Mike Mann WHITE CREEK GUNSTOCK BLANKS LLC Your Myrtlewood Source
     
  2. JACK

    JACK Well-Known Member Supporting Vendor

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    Nice shot Mike. I spent 35 years in the hardwood bus, but form the industirla side. Lotta work goes into your finished product. What happens to the blank if you put it thru a kiln?

    Jack
     
  3. Mr.M

    Mr.M Supporting Vendor Supporting Vendor

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    Jack,

    I'm told that the colors are negatively affected by kilning even though I know a lot (most?) of the commercial producers do kiln gunstock wood right along with their flooring, veneers and instrument cuts. Some producers will air dry for months, then kiln. The stockmakers seem about equally divided on the subject of "to kiln or not to kiln". Some say it doesn't make a darn, others won't duplicate if it hasn't been in their shop air drying only for at least ten years. I air dry everything I cut so there is no conversation. I will, however, occasionally sell wet blanks to folks who want a break on the price and have the time and resource (kiln?, attic?, garage?) to do whatever drying process they see fit.

    I don't have a kiln and won't as long as I'm in the business. Must be the traditionalist in me. When I buy dry wood, I'm assured by the seller that it's been air dried only. This can usually be verified by the depth of the cobwebs and dust on the wood. Haven't been fooled yet.

    Thanks for asking. Maybe some of our stockmakers can give their perspective on the subject.

    Mike Mann
     
  4. JACK

    JACK Well-Known Member Supporting Vendor

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    Mike. One of the most little known facts about the "cure/dry process" is how you coat the ends of the wood to insure that the moisture evaporates in all directions. Adn if you do not do that the moisture would more readily seep out the ends and that invites a cracking or spliting of the wood, often rendering it unusable.
     
  5. 320090T

    320090T Well-Known Member

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    Mike, can wood be air dried too quickly? Like in the attic of a home or workshop? Gets pretty warm up there.
     
  6. Mr.M

    Mr.M Supporting Vendor Supporting Vendor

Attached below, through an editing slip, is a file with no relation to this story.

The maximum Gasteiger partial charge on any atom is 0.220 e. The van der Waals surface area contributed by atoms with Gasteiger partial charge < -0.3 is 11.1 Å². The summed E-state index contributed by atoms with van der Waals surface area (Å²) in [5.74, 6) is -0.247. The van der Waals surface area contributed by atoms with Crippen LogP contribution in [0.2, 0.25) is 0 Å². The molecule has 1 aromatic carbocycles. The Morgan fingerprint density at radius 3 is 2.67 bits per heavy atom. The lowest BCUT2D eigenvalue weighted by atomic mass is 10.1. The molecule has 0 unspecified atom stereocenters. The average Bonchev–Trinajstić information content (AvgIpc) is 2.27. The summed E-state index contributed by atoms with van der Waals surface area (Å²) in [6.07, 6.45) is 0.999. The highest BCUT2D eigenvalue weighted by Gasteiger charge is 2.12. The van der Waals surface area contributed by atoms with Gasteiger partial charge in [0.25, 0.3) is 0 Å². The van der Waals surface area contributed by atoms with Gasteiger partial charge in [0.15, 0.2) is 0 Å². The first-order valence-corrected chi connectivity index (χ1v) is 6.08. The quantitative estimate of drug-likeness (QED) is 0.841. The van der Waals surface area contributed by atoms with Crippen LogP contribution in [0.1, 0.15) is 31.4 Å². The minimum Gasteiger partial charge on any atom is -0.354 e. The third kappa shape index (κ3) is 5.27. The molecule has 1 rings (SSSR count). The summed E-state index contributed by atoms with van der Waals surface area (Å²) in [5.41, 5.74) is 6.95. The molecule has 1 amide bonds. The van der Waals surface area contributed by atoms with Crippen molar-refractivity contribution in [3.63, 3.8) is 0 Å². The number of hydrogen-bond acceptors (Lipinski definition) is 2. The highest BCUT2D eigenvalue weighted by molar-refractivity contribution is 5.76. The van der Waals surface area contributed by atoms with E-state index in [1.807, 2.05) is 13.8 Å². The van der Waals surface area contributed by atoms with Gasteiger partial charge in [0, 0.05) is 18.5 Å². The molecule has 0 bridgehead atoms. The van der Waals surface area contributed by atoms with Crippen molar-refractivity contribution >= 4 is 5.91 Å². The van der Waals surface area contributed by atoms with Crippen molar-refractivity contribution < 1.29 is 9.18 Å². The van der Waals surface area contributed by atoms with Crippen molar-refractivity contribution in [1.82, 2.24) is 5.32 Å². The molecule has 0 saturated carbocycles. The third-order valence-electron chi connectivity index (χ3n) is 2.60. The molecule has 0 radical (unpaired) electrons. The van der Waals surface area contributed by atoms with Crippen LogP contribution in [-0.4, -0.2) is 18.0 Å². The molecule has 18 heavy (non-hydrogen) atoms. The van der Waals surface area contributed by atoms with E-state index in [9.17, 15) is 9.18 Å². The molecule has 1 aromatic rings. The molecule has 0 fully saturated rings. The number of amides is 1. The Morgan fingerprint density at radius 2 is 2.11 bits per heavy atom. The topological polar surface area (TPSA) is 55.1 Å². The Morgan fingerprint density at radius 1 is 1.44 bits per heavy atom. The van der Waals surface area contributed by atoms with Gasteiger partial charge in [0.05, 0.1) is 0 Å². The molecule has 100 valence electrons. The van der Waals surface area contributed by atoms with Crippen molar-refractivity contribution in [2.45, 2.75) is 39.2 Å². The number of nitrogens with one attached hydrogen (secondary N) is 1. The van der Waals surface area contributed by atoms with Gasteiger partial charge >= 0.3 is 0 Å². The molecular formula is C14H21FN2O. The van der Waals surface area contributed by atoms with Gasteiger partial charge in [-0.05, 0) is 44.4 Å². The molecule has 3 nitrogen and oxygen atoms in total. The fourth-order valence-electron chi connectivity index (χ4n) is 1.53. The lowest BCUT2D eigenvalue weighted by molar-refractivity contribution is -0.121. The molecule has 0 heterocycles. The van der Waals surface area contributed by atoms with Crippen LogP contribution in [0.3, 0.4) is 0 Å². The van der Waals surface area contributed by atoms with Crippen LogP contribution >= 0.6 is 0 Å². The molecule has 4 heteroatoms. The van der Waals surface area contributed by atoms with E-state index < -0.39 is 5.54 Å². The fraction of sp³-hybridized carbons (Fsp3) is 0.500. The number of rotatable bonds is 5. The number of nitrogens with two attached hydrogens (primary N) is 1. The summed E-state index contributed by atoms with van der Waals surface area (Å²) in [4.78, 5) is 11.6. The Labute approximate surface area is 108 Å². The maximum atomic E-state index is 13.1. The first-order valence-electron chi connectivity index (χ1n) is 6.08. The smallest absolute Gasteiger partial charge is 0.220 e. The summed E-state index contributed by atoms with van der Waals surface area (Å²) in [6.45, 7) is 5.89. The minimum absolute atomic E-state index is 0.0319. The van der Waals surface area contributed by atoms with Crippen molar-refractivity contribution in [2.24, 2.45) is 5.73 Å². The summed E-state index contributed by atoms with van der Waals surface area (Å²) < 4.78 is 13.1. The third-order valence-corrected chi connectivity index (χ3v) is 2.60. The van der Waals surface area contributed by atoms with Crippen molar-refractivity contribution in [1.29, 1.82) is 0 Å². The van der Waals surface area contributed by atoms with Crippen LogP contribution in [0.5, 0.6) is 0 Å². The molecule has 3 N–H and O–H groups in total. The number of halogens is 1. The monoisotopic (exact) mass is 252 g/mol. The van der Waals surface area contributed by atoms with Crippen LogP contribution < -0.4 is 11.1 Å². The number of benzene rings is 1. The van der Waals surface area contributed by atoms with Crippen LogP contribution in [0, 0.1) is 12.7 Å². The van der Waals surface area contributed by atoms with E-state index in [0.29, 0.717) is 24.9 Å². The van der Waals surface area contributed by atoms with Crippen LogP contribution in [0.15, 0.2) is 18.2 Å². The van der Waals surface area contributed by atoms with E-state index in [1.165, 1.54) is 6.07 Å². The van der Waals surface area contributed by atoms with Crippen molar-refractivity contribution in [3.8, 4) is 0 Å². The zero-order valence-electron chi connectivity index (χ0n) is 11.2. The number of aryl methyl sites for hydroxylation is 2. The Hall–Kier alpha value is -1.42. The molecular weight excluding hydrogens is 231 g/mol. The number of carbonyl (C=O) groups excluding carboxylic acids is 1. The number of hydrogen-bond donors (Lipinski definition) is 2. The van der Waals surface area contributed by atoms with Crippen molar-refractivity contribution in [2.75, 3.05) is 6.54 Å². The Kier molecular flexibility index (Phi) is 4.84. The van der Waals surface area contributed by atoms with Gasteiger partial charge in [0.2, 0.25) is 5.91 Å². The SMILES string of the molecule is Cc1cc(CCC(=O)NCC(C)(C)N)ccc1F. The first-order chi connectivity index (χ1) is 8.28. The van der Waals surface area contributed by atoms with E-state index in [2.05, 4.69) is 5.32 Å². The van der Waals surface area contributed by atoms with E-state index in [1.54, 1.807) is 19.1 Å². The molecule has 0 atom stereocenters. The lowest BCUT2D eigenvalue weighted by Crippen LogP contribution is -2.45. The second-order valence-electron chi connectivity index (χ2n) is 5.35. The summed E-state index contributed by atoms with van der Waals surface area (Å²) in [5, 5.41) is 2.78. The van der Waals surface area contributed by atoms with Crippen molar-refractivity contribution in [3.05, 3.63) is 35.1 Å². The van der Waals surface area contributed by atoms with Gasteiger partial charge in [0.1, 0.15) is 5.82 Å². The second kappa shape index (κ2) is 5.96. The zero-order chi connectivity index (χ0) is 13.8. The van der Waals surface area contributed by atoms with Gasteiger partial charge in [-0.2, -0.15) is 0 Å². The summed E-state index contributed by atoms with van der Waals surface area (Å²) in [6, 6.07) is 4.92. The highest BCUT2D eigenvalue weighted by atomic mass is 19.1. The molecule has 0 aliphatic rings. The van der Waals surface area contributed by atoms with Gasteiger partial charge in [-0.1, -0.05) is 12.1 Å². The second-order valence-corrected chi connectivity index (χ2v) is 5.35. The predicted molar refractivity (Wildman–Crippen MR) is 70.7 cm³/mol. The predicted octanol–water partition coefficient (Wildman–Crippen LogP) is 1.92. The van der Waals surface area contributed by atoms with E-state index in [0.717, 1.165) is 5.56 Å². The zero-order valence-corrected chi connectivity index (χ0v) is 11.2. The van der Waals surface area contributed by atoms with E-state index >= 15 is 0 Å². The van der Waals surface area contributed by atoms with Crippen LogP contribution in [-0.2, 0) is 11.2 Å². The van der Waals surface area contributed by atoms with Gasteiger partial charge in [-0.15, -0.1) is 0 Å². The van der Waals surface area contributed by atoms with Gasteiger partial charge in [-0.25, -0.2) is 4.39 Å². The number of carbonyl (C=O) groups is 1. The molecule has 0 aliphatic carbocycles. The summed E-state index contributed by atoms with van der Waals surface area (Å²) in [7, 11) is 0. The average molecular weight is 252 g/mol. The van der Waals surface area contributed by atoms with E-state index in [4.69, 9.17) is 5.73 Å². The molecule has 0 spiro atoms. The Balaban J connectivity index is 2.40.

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    320090T,

    Yes, wood can be "baked" by being stored in too hot conditions. Likewise in conditions too cold (below freezing) for too long wood can be affected like anything that contains moisture. A general rule of thumb is to air dry in a place where the air is exchanged regularly and the temperatures are not extreme. In modern structures almost all of the interior space is protected from temp extremes. In some older places like I lived in as a kid, the attic was above, not below, the insulation and would not have been a good place to dry wood therefore. We never went up there in the summer or the dead of winter and the air was never moved because of that.

    Always damp basements are also a bad bet because the wood will "cure" to only the moisture content in the air around it. When you move a blank from one area to another with a different climate, it is always a good idea to let it acclimate to its new surroundings for several months before working it.

    Hope this helps,

    Mike Mann
     
  7. bluedsteel

    bluedsteel Member

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    Fascinating. I had no idea there was this much involved in creating a fine gun stock...and this is just the beginning...

    bluedsteel
     
  8. wireguy

    wireguy TS Member

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    Thank you for the post and pics. Fascinating how different the wood was before/after planing. It took a practiced eye to spot that core and know how to deal with it.
     
  9. Mr.M

    Mr.M Supporting Vendor Supporting Vendor

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    As promised the final product pictures have been added at the end of the original post. Now trimmed to final dimensions and dampened to show colors and figure close to the finished stock, this blank has now been numbered and placed on the racks to dry, unless rescued at an earlier date by someone who wants to do the drying and wants to enjoy a great Franquette English blank at a significantly reduced price.

    Thanks to all the lookers.

    Mike Mann